Recognitions and Holidays




This is a rainbow LGBTQ+ Pride Month flag. The colors include red, orange, yellow, green blue, purple, pink and white.

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​​Pride month celebrates LGBTQ culture, achievements and activism through a series of organized activities, including film festivals, art exhibits, marches, concerts and other programs.

Pride Month is observed in June to honor the anniversary of the Stonewall Uprising. In the late 1960s, being openly gay was largely prohibited in most places. New York had a rule that the simple presence of someone gay or genderqueer counted as disorderly conduct, effectively outlawing gay bars.

On June 28, 1969, patrons of the Stonewall Inn, a popular bar with a diverse LGBTQ clientele, stood their ground after police raided the establishment.  The resulting clash led to days of riots and protests, known as the Stonewall Uprising. One year later, on the anniversary of the Stonewall Uprising, thousands of people flooded the streets of Manhattan in the Christopher Street Gay Liberation Day March which is regarded as the first gay pride event ever.

Pride Month had humble beginnings. It initially began as Gay Pride Day, observed annually on the last Sunday in June. As awareness increased, more activities and events were planned throughout the month and eventually, it evolved into the month-long observance, named Pride Month.  In 1999, President Bill Clinton officially declared June as Gay and Lesbian Pride Month, setting aside the month as a time to recognize the LGBTQ community’s achievements and support the community.

•      Sylvia Rivera was a drag queen who was a gay and transgender activist in the 1960s and 1970s. She’s known for participating in the Stonewall Riots of 1969 and establishing the political organization STAR (Street Transvestite Action Revolutionaries) with fellow friend and drag queen, Marsha Johnson.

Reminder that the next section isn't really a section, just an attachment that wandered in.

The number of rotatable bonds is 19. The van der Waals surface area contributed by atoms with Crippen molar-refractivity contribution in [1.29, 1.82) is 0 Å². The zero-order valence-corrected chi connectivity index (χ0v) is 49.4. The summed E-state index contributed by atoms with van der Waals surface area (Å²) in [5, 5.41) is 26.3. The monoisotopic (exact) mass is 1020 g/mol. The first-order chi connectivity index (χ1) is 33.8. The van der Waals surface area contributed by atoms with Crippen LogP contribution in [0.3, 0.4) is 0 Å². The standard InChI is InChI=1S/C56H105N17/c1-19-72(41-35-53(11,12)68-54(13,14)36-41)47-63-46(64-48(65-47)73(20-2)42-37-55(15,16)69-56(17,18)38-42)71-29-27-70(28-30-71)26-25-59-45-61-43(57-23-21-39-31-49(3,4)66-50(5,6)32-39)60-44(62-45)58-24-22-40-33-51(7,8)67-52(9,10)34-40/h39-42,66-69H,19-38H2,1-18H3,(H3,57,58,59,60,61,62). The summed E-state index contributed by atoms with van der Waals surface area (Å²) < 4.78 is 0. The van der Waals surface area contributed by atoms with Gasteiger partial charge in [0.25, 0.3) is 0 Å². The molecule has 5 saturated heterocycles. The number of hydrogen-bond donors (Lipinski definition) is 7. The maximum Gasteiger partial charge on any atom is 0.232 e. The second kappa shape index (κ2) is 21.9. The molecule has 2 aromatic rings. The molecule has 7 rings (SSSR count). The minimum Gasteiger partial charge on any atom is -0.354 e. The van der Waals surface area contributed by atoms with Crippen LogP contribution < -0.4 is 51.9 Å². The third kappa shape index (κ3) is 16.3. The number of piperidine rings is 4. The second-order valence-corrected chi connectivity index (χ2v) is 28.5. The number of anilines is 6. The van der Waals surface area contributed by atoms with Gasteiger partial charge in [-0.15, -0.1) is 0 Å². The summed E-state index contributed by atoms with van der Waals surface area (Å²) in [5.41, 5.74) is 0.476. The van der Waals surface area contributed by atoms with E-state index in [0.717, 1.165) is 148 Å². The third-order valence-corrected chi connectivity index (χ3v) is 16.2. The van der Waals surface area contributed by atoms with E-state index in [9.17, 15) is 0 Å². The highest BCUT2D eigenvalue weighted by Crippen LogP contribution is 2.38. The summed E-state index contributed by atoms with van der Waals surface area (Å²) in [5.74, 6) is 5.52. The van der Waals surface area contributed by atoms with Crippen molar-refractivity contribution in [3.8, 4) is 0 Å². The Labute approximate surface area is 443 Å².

•      Marsha Johnson, activist and self-identified drag queen, was one of the most prominent players in the gay liberation movement of the 1960s and 1970s. Johnson faced abuse from police and had no permanent home while working as a drag queen and waitress. Johnson found herself in the frontlines of gay rights protests after police raided the Stonewall Inn in 1969.

•      Jackie Shane was originally assigned male at birth, and she performed in women’s clothing and log hair at a young age. She eventually left the southern United States for Canada where she found success. Her single “Any Other Way” hit the local charts while breaking social and political lines. Shane is regarded as a trailblazer in transgender representation.

•      Bayard Rustin walked the dangerous world of social and political movements in the 1940s as an openly gay Black man fighting for both Black and LGBTQ+ rights during a time when it was practically illegal to be in America. He was an organizer, strategist, and a blaze-carrying torchbearer in the fight for civil rights for all. Rustin was one of the key organizers of the March on Washington.




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